Yesterday, leading evangelical publication Christianity Today published an op-ed calling for Donald Trump to be removed from office, on the grounds that his Ukraine extortion scandal was morally disqualifying. Trump has dominated with evangelical voters, perhaps more so than with any other voting block. Are they really going to turn against him just because one of their leaders told them to?
The hashtag #ChristiansAgainstTrump is trending on Twitter right now, as it should be. For those Christians who actually believe in the liberal teachings of Jesus Christ laid out in the New Testament, someone like Donald Trump is almost literally the devil. Evangelicals – at least the ones on the political right – do not subscribe to Christ’s teachings in any way, and instead have made up their own greedy conservative version of Christ.
If you look at the #ChristiansAgainstTrump hashtag, it’s being used primarily by people who are anti-Trump to begin with. A number of preachers are helpfully using the hashtag right now to spell out why Donald Trump is no Christian, but these are the preachers (and congregations) who were never in Trump’s corner to begin with. The thing is, though, the hashtag isn’t Trump’s problem here.
We tend to think of voting as a binary choice: you decide to vote for either Candidate A or Candidate B. But in reality it’s more complex than that. Most people aren’t giving serious consideration to voting for either candidate. They either think Candidate A is better and they’re trying to decide whether it’s worth it to go vote, or they think Candidate B is better and they’re trying to decide whether it’s worth it to go vote.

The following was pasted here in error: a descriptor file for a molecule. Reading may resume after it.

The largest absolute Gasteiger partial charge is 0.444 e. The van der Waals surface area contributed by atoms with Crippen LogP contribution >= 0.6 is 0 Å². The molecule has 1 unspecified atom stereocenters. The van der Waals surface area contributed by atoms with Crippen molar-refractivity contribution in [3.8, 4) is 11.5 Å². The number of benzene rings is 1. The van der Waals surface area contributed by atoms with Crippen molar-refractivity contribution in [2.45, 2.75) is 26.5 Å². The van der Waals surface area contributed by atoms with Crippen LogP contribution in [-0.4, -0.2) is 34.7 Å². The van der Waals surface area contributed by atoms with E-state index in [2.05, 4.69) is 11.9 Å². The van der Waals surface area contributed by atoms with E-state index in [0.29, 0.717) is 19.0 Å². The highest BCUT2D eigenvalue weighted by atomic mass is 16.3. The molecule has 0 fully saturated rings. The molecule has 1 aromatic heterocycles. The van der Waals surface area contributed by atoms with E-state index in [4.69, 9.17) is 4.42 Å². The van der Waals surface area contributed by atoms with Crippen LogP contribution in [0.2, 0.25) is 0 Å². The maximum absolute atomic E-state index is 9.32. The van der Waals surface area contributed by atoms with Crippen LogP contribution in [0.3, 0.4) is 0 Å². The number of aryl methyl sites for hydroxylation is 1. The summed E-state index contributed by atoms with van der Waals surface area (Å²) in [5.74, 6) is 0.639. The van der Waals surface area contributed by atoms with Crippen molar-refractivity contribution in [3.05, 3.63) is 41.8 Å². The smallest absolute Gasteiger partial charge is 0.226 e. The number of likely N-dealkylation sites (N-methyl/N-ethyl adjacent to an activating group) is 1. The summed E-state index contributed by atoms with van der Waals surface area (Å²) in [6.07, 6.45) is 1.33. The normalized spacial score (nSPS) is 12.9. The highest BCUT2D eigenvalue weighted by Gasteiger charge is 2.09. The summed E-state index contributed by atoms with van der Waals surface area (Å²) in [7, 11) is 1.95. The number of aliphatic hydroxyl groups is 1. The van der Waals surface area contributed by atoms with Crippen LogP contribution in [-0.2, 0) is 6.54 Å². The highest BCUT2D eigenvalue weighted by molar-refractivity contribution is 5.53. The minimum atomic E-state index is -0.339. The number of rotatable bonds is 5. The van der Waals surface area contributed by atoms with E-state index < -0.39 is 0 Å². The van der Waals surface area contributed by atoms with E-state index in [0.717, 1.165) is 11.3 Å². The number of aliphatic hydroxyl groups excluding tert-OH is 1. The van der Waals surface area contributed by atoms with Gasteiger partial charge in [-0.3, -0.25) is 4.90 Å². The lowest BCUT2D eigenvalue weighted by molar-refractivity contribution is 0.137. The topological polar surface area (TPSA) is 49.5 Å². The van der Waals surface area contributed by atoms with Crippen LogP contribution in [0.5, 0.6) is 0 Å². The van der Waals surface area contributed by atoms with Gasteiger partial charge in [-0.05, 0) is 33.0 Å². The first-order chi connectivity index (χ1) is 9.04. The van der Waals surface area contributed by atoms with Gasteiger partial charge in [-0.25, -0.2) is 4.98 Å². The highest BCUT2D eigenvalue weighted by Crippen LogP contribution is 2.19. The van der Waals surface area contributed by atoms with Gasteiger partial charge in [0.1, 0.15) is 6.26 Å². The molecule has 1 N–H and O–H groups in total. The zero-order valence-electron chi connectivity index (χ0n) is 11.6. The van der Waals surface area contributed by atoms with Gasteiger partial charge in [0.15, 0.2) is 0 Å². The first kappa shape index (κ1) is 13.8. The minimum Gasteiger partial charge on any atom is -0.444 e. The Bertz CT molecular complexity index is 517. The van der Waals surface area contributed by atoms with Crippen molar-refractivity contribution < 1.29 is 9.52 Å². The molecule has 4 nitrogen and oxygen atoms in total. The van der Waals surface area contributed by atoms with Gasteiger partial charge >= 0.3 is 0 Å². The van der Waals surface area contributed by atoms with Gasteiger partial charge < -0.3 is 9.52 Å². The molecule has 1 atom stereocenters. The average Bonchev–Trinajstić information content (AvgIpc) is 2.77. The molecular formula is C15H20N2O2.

Donald Trump’s problem isn’t that far-right evangelicals are going to go vote against him in 2020 just because the publisher of Christianity Today told them to. It’s that some of them could end up staying home in 2020, after having voted for him in 2016. Even if Trump loses a few percentage points in the evangelical column, it could make a difference in the election.
Bill Palmer is the publisher of the political news outlet Palmer Report